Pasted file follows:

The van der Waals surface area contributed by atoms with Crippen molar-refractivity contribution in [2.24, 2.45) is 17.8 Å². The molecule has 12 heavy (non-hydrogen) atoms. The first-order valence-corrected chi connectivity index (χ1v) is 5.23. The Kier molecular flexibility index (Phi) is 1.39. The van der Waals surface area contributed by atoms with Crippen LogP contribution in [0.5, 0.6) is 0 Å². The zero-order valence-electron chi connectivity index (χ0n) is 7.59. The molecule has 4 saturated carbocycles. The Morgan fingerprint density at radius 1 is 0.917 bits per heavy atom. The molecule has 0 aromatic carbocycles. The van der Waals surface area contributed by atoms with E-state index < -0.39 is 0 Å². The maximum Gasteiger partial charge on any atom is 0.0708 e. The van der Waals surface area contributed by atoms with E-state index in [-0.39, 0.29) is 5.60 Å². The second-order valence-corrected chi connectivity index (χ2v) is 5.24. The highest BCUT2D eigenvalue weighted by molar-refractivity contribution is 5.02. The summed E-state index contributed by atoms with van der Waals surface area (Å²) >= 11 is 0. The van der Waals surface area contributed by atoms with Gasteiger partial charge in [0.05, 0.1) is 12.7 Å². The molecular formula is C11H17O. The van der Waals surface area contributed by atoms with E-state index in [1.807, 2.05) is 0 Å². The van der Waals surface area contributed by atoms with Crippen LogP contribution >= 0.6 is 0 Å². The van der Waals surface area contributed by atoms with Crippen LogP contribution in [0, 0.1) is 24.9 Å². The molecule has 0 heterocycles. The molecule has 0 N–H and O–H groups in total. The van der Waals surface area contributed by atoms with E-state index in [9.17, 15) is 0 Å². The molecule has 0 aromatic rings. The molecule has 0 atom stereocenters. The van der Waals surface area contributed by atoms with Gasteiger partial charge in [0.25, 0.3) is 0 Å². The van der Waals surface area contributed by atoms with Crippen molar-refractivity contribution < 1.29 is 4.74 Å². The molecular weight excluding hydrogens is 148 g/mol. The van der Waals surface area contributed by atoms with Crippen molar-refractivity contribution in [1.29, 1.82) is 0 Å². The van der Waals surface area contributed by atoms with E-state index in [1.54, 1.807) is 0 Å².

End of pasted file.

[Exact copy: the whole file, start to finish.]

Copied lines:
The van der Waals surface area contributed by atoms with Crippen molar-refractivity contribution in [2.24, 2.45) is 17.8 Å². The molecule has 12 heavy (non-hydrogen) atoms. The first-order valence-corrected chi connectivity index (χ1v) is 5.23. The Kier molecular flexibility index (Phi) is 1.39. The van der Waals surface area contributed by atoms with Crippen LogP contribution in [0.5, 0.6) is 0 Å². The zero-order valence-electron chi connectivity index (χ0n) is 7.59. The molecule has 4 saturated carbocycles. The Morgan fingerprint density at radius 1 is 0.917 bits per heavy atom. The molecule has 0 aromatic carbocycles. The van der Waals surface area contributed by atoms with E-state index < -0.39 is 0 Å². The maximum Gasteiger partial charge on any atom is 0.0708 e. The van der Waals surface area contributed by atoms with E-state index in [-0.39, 0.29) is 5.60 Å². The second-order valence-corrected chi connectivity index (χ2v) is 5.24. The highest BCUT2D eigenvalue weighted by molar-refractivity contribution is 5.02. The summed E-state index contributed by atoms with van der Waals surface area (Å²) >= 11 is 0. The van der Waals surface area contributed by atoms with Gasteiger partial charge in [0.05, 0.1) is 12.7 Å². The molecular formula is C11H17O. The van der Waals surface area contributed by atoms with E-state index in [1.807, 2.05) is 0 Å². The van der Waals surface area contributed by atoms with Crippen LogP contribution >= 0.6 is 0 Å². The van der Waals surface area contributed by atoms with Crippen LogP contribution in [0, 0.1) is 24.9 Å². The molecule has 0 heterocycles. The molecule has 0 N–H and O–H groups in total. The van der Waals surface area contributed by atoms with E-state index in [9.17, 15) is 0 Å². The molecule has 0 aromatic rings. The molecule has 0 atom stereocenters. The van der Waals surface area contributed by atoms with Gasteiger partial charge in [0.25, 0.3) is 0 Å². The van der Waals surface area contributed by atoms with Crippen molar-refractivity contribution < 1.29 is 4.74 Å². The molecular weight excluding hydrogens is 148 g/mol. The van der Waals surface area contributed by atoms with Crippen molar-refractivity contribution in [1.29, 1.82) is 0 Å². The van der Waals surface area contributed by atoms with E-state index in [1.54, 1.807) is 0 Å².